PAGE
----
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Username Post: Roselli UHC        (Topic#836563)
ktparker10
Member
*
11-11-08 13:46.20 - Post#1683619    



I've been looking for a good work/Hunting knife for a good while now and i checked out the Roselli UHC Hunter and I was wondering if anybody has any experience with them and if there are any pros/cons of UHC compared to normal Carbon Steel

Any help is GREATLY appreciated!
Thanks!
 


tstetz
The Puukko Prophet
*
11-11-08 13:56.42 - Post#1683631    


    In response to ktparker10

Welcome to the forum

We have a number of Roselli fans around here so hopefully one of them can give you some insight here soon.
There are some who call me... Tim.

www.woodsmonkey.com


 
pierauspitz
Journeyman KnifeNut!
*
11-11-08 20:40.15 - Post#1683866    


    In response to tstetz

Hi!

The UHC steel in a modern recreation of the revered wootz steel. Roselli worked many years to make it. T's cristalline structure makes it a wicked meat cutter :this steel is composed of tiny carbides grains held together in a matrix. This gives gives a "toothed" edge that is amazing to slice through soft materials. No the less, this steel is very very hard(62 HRC!!!), thus diamond sharpener would be good if you do not want to spend too much time sharpening, and it is somehow more brittle than standard steel (no prying with it and avoid impacts at all costs).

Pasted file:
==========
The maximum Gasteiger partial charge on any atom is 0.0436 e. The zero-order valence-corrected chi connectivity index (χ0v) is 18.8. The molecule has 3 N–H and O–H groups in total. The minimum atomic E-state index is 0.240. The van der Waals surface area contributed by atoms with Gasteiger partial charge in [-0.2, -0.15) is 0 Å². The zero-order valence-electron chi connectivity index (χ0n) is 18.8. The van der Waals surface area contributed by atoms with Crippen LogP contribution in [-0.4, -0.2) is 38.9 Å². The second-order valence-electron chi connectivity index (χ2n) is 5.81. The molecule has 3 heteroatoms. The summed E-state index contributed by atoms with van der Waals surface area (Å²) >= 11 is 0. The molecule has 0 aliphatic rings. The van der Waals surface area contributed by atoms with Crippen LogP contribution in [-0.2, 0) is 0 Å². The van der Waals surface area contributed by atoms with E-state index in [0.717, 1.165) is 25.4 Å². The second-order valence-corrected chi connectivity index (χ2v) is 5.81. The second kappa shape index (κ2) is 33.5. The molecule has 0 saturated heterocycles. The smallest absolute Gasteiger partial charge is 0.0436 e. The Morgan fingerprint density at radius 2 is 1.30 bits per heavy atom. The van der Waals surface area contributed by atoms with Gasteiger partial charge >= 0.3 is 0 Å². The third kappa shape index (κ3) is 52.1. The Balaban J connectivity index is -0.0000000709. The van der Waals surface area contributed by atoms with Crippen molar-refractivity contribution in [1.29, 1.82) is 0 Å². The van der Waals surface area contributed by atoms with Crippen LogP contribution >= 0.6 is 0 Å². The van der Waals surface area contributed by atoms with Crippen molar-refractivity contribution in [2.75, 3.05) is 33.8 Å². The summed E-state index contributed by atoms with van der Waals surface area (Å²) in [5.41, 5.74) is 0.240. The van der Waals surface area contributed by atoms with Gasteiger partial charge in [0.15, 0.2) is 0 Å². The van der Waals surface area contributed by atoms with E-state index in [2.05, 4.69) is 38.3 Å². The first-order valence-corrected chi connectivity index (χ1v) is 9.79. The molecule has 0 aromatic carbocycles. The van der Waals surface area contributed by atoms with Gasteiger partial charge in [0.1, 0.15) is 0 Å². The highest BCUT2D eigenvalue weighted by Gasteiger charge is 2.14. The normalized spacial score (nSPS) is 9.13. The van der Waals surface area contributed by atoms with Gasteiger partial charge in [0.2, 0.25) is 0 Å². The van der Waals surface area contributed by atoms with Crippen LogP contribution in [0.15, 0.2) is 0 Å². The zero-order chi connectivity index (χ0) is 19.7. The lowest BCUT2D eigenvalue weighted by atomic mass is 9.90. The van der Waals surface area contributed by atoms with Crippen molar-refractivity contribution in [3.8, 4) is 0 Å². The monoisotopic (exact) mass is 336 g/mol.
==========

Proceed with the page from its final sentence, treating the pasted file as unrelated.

Well, it will really depend on what you wanna doo with it. If it's for butchering and so, it would be perfect, but in a more multipurpose, "bushcrafty" use, I would tend to go for softer standard steel, as it will be easier to sharpen on the field, and more "forgiving" for rough handeling.

My 2 cents
Pierre




Edited by pierauspitz on 11-11-08 20:42.01. Reason for edit: No reason given.
 
ktparker10
Member
*
11-12-08 10:51.26 - Post#1684280    


    In response to pierauspitz

Hey Pierre, thanks much for the answer, I've learned a bit about the Rc scale and I was wondering if since the steel is so hard that it would be brittle thanks again for the advice.
 
Alberta Ed
Journeyman KnifeNut!
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11-13-08 11:23.40 - Post#1685113    


    In response to ktparker10

Haven't tried the Roselli wootz steel, but I think highly of their standard high carbon -- W75 Krupp steel, I believe. Very tough, easy to hone, takes and holds a frighteningly sharp edge. I have both the carpenter and the erapuukko (hunting) models. Roselli's sheaths suck, however... keep the plastic liner and use the original as a pattern to make a new one in heavier leather.

Edited by Alberta Ed on 11-13-08 11:24.07. Reason for edit: No reason given.
 
pierauspitz
Journeyman KnifeNut!
*